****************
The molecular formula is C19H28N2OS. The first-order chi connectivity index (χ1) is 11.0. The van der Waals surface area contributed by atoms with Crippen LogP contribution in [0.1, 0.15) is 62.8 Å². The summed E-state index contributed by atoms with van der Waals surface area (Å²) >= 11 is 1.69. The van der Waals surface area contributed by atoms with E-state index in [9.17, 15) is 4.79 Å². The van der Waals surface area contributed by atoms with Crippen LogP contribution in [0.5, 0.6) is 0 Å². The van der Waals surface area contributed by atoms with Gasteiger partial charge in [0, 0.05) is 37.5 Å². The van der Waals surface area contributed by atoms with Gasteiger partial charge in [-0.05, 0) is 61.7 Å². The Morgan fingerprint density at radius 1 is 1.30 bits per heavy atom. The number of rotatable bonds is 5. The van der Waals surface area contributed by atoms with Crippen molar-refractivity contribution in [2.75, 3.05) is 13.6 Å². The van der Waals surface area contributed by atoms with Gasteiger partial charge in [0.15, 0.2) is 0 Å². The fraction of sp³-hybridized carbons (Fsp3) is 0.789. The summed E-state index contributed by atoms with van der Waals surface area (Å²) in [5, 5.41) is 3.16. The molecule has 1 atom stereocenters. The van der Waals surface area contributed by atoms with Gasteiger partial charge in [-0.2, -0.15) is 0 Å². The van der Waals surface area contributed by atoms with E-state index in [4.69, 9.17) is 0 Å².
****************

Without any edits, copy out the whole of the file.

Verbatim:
The molecular formula is C19H28N2OS. The first-order chi connectivity index (χ1) is 11.0. The van der Waals surface area contributed by atoms with Crippen LogP contribution in [0.1, 0.15) is 62.8 Å². The summed E-state index contributed by atoms with van der Waals surface area (Å²) >= 11 is 1.69. The van der Waals surface area contributed by atoms with E-state index in [9.17, 15) is 4.79 Å². The van der Waals surface area contributed by atoms with Crippen LogP contribution in [0.5, 0.6) is 0 Å². The van der Waals surface area contributed by atoms with Gasteiger partial charge in [0, 0.05) is 37.5 Å². The van der Waals surface area contributed by atoms with Gasteiger partial charge in [-0.05, 0) is 61.7 Å². The Morgan fingerprint density at radius 1 is 1.30 bits per heavy atom. The number of rotatable bonds is 5. The van der Waals surface area contributed by atoms with Crippen molar-refractivity contribution in [2.75, 3.05) is 13.6 Å². The van der Waals surface area contributed by atoms with Gasteiger partial charge in [0.15, 0.2) is 0 Å². The fraction of sp³-hybridized carbons (Fsp3) is 0.789. The summed E-state index contributed by atoms with van der Waals surface area (Å²) in [5, 5.41) is 3.16. The molecule has 1 atom stereocenters. The van der Waals surface area contributed by atoms with Gasteiger partial charge in [-0.2, -0.15) is 0 Å². The van der Waals surface area contributed by atoms with E-state index in [4.69, 9.17) is 0 Å².